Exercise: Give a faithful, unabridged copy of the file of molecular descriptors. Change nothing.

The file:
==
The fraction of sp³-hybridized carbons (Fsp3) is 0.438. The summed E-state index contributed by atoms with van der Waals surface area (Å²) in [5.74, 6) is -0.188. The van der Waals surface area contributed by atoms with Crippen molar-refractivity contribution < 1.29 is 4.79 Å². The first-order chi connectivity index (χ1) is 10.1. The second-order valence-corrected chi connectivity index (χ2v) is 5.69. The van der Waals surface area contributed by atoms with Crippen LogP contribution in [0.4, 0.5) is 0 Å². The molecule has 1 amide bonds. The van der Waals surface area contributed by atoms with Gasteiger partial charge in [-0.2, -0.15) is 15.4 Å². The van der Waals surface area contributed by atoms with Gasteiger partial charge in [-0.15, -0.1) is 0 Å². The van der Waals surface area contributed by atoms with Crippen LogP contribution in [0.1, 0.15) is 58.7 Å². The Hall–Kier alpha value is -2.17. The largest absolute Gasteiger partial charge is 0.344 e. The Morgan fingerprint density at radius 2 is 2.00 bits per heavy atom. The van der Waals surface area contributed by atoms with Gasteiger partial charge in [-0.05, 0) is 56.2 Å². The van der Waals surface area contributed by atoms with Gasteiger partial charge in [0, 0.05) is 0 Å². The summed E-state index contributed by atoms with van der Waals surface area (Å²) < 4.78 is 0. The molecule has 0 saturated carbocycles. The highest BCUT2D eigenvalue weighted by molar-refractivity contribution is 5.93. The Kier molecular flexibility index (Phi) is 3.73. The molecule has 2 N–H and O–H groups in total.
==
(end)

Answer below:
The fraction of sp³-hybridized carbons (Fsp3) is 0.438. The summed E-state index contributed by atoms with van der Waals surface area (Å²) in [5.74, 6) is -0.188. The van der Waals surface area contributed by atoms with Crippen molar-refractivity contribution < 1.29 is 4.79 Å². The first-order chi connectivity index (χ1) is 10.1. The second-order valence-corrected chi connectivity index (χ2v) is 5.69. The van der Waals surface area contributed by atoms with Crippen LogP contribution in [0.4, 0.5) is 0 Å². The molecule has 1 amide bonds. The van der Waals surface area contributed by atoms with Gasteiger partial charge in [-0.2, -0.15) is 15.4 Å². The van der Waals surface area contributed by atoms with Gasteiger partial charge in [-0.15, -0.1) is 0 Å². The van der Waals surface area contributed by atoms with Crippen LogP contribution in [0.1, 0.15) is 58.7 Å². The Hall–Kier alpha value is -2.17. The largest absolute Gasteiger partial charge is 0.344 e. The Morgan fingerprint density at radius 2 is 2.00 bits per heavy atom. The van der Waals surface area contributed by atoms with Gasteiger partial charge in [-0.05, 0) is 56.2 Å². The van der Waals surface area contributed by atoms with Gasteiger partial charge in [0, 0.05) is 0 Å². The summed E-state index contributed by atoms with van der Waals surface area (Å²) < 4.78 is 0. The molecule has 0 saturated carbocycles. The highest BCUT2D eigenvalue weighted by molar-refractivity contribution is 5.93. The Kier molecular flexibility index (Phi) is 3.73. The molecule has 2 N–H and O–H groups in total.